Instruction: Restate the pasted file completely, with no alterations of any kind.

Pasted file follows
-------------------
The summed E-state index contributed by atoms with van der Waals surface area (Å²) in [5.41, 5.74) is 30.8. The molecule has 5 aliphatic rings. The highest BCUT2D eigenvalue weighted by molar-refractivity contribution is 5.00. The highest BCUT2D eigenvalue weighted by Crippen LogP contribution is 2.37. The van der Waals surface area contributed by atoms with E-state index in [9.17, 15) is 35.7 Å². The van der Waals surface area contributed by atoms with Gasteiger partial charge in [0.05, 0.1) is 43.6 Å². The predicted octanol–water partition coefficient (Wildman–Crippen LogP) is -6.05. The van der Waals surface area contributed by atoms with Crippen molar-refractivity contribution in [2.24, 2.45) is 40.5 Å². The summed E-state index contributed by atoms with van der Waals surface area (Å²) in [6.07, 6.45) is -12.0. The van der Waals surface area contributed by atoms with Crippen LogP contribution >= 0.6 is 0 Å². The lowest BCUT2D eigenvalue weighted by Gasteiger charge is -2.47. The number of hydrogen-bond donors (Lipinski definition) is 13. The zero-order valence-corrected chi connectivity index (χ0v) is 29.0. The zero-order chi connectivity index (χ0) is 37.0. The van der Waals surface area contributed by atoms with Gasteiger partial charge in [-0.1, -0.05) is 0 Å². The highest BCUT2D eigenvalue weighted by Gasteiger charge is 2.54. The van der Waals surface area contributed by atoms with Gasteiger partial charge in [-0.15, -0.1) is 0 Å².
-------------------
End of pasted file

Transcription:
The summed E-state index contributed by atoms with van der Waals surface area (Å²) in [5.41, 5.74) is 30.8. The molecule has 5 aliphatic rings. The highest BCUT2D eigenvalue weighted by molar-refractivity contribution is 5.00. The highest BCUT2D eigenvalue weighted by Crippen LogP contribution is 2.37. The van der Waals surface area contributed by atoms with E-state index in [9.17, 15) is 35.7 Å². The van der Waals surface area contributed by atoms with Gasteiger partial charge in [0.05, 0.1) is 43.6 Å². The predicted octanol–water partition coefficient (Wildman–Crippen LogP) is -6.05. The van der Waals surface area contributed by atoms with Crippen molar-refractivity contribution in [2.24, 2.45) is 40.5 Å². The summed E-state index contributed by atoms with van der Waals surface area (Å²) in [6.07, 6.45) is -12.0. The van der Waals surface area contributed by atoms with Crippen LogP contribution >= 0.6 is 0 Å². The lowest BCUT2D eigenvalue weighted by Gasteiger charge is -2.47. The number of hydrogen-bond donors (Lipinski definition) is 13. The zero-order valence-corrected chi connectivity index (χ0v) is 29.0. The zero-order chi connectivity index (χ0) is 37.0. The van der Waals surface area contributed by atoms with Gasteiger partial charge in [-0.1, -0.05) is 0 Å². The highest BCUT2D eigenvalue weighted by Gasteiger charge is 2.54. The van der Waals surface area contributed by atoms with Gasteiger partial charge in [-0.15, -0.1) is 0 Å².